Police officers armed with tear gas and clubs attacked thousands of protesting lawyers in the city of Lahore today and rounded up lawyers in other cities as the government of the Pakistani president, Gen. Pervez Musharraf, faced the first signs of concerted resistance to the imposition of emergency rule on Saturday.
Just imagine such a scene here. Well you probably can't because it would never happen. Instead the lawyers would be on the edge of the crowd handing out cards and soliciting business from the protesters being beaten. OK, I'm being unduly hard on lawyers, but when a opportunity presents itself, well you just have to go for it (this excludes Michael Wade, who happens to be a good lawyer [whew, covered my rear on that one]).
Anyway, I found the headline odd since the protest cited by the NYT was being led by lawyers. In a constitutional crisis such as that being suffered by Pakistan, that's actually a good thing and after all my snark I have to tip my hat to their courage in confronting the police.
Meanwhile, according to reports, up to 3,500 activists and protesters have been arrested throughout the country (although the article quoted here says 2,000).
Lawyers aren't the only protesters. Journalists are involved as well:
In a showdown this afternoon between the government and the news media, hundreds of journalists and printers at the Jang Group, Pakistan’s largest media group, confronted the police and officials from the government’s press information department at the offices of Awam, the afternoon newspaper in Karachi.
The government officials ordered the newspaper’s editor, Nazeer Leghari, not to print a supplement, and the police threatened to close down the plant, according to a statement issued by the Jang Group. When the newspaper’s management refused to obey, the officials withdrew, the statement said.
More courage, which this time seems to have won out.
The first outward sign of US displeasure was manifested in the cancellation of some mutual defense talks:
Eric Edelman, an under secretary of defense, was meant to head an American delegation to the talks, beginning on Tuesday, but the meetings will be delayed until conditions are “more conducive to achieving the important objectives of all those who value democracy and a constitutional role,” said Elizabeth Colton, a spokeswoman at the American Embassy.
Most feel withholding US miliary aid is probably the most effective way, short-term, of gaining Musharraf's attention.
“The resistance is unlikely to succeed unless the political parties come into the process,” said Hasan Askari Rizvi, an analyst in Lahore who teaches at the School for Advanced International Studies at Johns Hopkins University.
So, where is Benazir Bhutto?
In a telephone interview from her home in Karachi, Ms. Bhutto, who returned to Pakistan last month with the blessing of the United States, said she would fly to Islamabad on Wednesday, where she hoped to meet with other opposition political parties.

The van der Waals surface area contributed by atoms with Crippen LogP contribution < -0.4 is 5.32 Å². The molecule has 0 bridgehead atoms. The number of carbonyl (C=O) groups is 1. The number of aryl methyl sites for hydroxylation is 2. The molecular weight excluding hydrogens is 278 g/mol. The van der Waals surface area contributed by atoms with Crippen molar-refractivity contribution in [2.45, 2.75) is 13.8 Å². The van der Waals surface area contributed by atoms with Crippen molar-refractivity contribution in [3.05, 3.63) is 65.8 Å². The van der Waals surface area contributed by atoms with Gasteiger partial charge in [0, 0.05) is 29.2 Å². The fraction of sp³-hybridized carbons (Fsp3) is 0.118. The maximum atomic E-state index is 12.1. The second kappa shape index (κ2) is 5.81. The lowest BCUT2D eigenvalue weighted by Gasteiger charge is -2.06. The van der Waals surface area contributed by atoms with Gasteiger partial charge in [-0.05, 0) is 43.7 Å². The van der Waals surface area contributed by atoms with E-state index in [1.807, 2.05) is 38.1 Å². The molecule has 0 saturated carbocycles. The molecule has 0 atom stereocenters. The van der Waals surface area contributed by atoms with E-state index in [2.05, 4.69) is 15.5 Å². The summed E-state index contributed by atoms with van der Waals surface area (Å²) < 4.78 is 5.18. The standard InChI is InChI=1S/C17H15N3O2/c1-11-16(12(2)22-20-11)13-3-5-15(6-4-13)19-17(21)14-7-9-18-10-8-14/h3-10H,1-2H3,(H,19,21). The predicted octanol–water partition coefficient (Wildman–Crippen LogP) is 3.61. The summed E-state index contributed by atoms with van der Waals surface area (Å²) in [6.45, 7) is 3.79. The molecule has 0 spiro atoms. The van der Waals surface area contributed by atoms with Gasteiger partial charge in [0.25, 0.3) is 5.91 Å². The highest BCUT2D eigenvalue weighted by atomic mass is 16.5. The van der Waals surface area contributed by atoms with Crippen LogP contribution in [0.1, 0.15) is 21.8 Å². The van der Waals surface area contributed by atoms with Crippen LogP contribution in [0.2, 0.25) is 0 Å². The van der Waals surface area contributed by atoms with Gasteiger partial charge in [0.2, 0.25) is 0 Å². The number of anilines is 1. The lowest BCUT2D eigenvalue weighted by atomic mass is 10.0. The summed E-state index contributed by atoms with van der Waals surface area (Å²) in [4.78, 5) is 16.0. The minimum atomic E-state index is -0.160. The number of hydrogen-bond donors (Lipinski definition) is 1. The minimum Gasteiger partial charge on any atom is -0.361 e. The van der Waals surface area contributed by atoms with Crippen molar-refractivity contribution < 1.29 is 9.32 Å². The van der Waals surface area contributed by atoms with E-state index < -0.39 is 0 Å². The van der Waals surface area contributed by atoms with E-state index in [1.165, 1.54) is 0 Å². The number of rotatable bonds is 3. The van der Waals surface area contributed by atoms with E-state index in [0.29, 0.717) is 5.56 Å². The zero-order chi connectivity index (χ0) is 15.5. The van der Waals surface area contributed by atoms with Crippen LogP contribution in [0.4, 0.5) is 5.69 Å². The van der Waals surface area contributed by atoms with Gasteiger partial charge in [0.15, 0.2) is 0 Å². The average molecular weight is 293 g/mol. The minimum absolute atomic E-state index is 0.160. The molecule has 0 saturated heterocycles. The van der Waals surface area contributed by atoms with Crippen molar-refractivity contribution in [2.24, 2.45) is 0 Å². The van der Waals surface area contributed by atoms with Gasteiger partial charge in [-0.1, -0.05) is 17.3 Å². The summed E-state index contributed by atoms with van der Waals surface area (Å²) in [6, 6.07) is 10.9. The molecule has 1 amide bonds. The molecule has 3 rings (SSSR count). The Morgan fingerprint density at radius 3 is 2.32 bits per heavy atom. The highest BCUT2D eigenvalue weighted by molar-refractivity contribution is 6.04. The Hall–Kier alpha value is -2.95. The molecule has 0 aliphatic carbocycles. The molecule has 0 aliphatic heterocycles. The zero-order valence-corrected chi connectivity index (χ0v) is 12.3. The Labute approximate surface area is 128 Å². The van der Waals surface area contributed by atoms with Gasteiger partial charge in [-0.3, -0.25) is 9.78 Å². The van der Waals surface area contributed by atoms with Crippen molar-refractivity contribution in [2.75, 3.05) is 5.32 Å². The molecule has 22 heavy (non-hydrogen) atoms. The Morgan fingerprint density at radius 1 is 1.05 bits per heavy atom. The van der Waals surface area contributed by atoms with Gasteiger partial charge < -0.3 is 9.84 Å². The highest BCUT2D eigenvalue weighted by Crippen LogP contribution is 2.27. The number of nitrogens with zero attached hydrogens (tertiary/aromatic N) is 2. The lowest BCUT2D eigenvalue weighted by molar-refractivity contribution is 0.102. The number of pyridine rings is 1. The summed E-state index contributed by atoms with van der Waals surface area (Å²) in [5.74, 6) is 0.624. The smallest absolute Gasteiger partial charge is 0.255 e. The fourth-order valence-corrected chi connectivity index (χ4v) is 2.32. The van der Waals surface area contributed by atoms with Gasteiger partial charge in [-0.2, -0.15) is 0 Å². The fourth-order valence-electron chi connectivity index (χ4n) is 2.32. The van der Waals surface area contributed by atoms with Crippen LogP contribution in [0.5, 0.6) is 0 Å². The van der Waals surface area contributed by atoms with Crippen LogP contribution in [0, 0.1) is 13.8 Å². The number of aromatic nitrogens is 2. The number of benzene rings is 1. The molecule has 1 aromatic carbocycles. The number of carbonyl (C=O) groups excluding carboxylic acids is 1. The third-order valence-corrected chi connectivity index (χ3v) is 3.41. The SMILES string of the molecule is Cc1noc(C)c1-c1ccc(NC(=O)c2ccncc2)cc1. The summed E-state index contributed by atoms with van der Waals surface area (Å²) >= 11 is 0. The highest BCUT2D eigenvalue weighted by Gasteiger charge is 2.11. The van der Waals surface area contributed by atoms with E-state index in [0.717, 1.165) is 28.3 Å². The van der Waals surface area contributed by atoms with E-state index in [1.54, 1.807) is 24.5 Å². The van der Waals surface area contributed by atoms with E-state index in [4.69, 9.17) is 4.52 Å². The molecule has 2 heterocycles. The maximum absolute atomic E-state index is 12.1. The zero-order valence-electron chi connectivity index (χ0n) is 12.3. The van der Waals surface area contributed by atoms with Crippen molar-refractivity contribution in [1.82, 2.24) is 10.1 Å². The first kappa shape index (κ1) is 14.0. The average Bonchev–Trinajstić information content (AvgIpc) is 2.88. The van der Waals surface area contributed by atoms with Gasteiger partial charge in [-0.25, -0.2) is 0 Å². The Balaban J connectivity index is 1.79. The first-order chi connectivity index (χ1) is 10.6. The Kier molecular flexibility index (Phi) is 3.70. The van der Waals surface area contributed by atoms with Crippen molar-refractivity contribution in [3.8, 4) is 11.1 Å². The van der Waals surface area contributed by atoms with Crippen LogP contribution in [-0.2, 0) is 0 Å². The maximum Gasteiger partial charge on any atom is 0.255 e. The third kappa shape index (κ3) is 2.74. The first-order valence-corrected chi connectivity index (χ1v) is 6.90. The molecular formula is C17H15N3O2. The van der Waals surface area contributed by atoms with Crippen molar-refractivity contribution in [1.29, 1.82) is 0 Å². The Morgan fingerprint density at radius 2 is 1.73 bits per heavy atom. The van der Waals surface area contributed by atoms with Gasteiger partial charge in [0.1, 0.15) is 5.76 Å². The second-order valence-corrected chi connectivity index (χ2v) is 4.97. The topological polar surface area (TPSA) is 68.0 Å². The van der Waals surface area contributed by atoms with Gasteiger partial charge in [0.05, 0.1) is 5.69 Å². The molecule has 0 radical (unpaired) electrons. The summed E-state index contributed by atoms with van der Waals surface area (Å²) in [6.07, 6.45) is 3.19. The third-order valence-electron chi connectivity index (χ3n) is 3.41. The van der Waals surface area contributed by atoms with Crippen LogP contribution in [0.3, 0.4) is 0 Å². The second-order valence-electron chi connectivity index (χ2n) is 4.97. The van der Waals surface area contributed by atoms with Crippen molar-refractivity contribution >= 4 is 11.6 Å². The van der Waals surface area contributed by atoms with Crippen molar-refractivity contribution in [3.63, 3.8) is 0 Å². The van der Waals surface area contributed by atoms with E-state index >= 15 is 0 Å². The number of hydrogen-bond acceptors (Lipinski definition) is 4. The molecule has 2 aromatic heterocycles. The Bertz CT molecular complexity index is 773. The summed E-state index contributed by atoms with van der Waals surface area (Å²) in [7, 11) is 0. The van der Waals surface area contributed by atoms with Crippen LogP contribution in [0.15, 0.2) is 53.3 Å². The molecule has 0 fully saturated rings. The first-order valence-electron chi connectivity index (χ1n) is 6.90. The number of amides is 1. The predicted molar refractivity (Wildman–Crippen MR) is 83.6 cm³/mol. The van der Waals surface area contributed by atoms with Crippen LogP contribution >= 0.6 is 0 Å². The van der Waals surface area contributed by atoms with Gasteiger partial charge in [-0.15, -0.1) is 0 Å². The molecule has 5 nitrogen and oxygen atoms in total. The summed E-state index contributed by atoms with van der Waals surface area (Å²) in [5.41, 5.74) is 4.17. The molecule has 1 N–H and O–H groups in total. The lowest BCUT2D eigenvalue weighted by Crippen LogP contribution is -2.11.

She insisted a rally planned by her party would go ahead on Friday in Rawalpindi. It would be staged as a protest rather than a political gathering, she said.
“We decided this would be a protest meeting where we would protest the imposition of military rule,” she said. "This protest movement will continue until the Constitution is restored."
Of course, that means unless Musharraf backs off and rescinds the state of emergency declaration, things could definitely heat up more come Wednesday. What her supporters don't want to see, however, is any sign of cooperation with Musharraf:
“I hope she resists,” said Syeda Abida Hussain, a former Pakistani ambassador to the United States. “If she co-operates, she will be politically annihilated.”
Stand by for an interesting and volatile week in Pakistan.
When this train finally wrecks, US foreign policy will bear a large portion of the blame, at least in the passive sense of failure to prevent a preventable occurence. Like Iran in 1979, backing a dead horse for far too long will result in a collapse of US influence when the regime inevitably goes under.
We need to make some new friends in Pakistan by working against Musharraf and his entire cadre. He can’t fix Pakistan, but he can and is breaking it.
The lawyers are protesting because the initial focus of Musharraf’s detentions was the Supreme Court. You may remember that when Musharraf tried to force out the Chief Justice earlier this year, there were a multitude of protests, and lawyers were prominent in all of them.
Just imagine such a scene here. Well you probably can’t because it would never happen. Instead the lawyers would be on the edge of the crowd handing out cards and soliciting business from the protesters being beaten. OK, I’m being unduly hard on lawyers, but when a opportunity presents itself, well you just have to go for it (this excludes Michael Wade, who happens to be a good lawyer [whew, covered my rear on that one]).
Yes - beat up on the lawyers. True authoritarians hate lawyers. Or mock them. Or make fun of them. Or beat them. Or arrest them. Or accuse them of being anti-Bush/anti-American because they have the nerve to challenge authoriry.
What a telling post. What a typical wingnut position. Wingnuttery at its finest.
They don’t want you to know this, but many lawyers in this great country earn less than you do because they are motivated not by money but by principles. If we were dumb enough to elect a Musharaff who tried to shut down the justice system, you bet your ass the lawyers in this country would be out in the streets. I’d be one of them.